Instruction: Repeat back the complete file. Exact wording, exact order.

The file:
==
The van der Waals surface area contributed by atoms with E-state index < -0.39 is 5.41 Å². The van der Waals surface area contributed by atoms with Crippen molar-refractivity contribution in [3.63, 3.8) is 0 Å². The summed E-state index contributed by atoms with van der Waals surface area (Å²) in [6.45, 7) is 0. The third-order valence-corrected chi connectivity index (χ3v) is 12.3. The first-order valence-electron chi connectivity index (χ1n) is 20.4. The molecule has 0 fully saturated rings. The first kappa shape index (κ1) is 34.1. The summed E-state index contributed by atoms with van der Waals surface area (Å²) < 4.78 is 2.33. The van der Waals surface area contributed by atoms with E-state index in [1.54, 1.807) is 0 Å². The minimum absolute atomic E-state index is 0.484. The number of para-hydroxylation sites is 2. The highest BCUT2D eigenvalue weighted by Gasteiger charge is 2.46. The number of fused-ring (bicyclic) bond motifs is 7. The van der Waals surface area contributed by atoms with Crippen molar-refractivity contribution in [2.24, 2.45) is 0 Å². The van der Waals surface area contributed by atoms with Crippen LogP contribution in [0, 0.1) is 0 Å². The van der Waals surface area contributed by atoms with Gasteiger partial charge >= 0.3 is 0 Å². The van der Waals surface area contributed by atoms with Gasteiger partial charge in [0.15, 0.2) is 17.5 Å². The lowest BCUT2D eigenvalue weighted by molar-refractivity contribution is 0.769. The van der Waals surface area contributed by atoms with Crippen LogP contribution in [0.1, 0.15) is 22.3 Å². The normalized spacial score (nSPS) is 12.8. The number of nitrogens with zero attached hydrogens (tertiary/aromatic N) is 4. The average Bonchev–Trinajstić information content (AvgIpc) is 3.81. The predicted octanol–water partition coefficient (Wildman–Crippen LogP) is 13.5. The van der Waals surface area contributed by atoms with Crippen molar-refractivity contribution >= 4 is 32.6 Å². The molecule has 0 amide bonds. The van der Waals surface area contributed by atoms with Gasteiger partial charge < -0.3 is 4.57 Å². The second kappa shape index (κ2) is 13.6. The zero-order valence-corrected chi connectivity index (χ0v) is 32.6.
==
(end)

The van der Waals surface area contributed by atoms with E-state index < -0.39 is 5.41 Å². The van der Waals surface area contributed by atoms with Crippen molar-refractivity contribution in [3.63, 3.8) is 0 Å². The summed E-state index contributed by atoms with van der Waals surface area (Å²) in [6.45, 7) is 0. The third-order valence-corrected chi connectivity index (χ3v) is 12.3. The first-order valence-electron chi connectivity index (χ1n) is 20.4. The molecule has 0 fully saturated rings. The first kappa shape index (κ1) is 34.1. The summed E-state index contributed by atoms with van der Waals surface area (Å²) < 4.78 is 2.33. The van der Waals surface area contributed by atoms with E-state index in [1.54, 1.807) is 0 Å². The minimum absolute atomic E-state index is 0.484. The number of para-hydroxylation sites is 2. The highest BCUT2D eigenvalue weighted by Gasteiger charge is 2.46. The number of fused-ring (bicyclic) bond motifs is 7. The van der Waals surface area contributed by atoms with Crippen molar-refractivity contribution in [2.24, 2.45) is 0 Å². The van der Waals surface area contributed by atoms with Crippen LogP contribution in [0, 0.1) is 0 Å². The van der Waals surface area contributed by atoms with Gasteiger partial charge >= 0.3 is 0 Å². The van der Waals surface area contributed by atoms with Gasteiger partial charge in [0.15, 0.2) is 17.5 Å². The lowest BCUT2D eigenvalue weighted by molar-refractivity contribution is 0.769. The van der Waals surface area contributed by atoms with Crippen LogP contribution in [0.1, 0.15) is 22.3 Å². The normalized spacial score (nSPS) is 12.8. The number of nitrogens with zero attached hydrogens (tertiary/aromatic N) is 4. The average Bonchev–Trinajstić information content (AvgIpc) is 3.81. The predicted octanol–water partition coefficient (Wildman–Crippen LogP) is 13.5. The van der Waals surface area contributed by atoms with Crippen molar-refractivity contribution >= 4 is 32.6 Å². The molecule has 0 amide bonds. The van der Waals surface area contributed by atoms with Gasteiger partial charge < -0.3 is 4.57 Å². The second kappa shape index (κ2) is 13.6. The zero-order valence-corrected chi connectivity index (χ0v) is 32.6.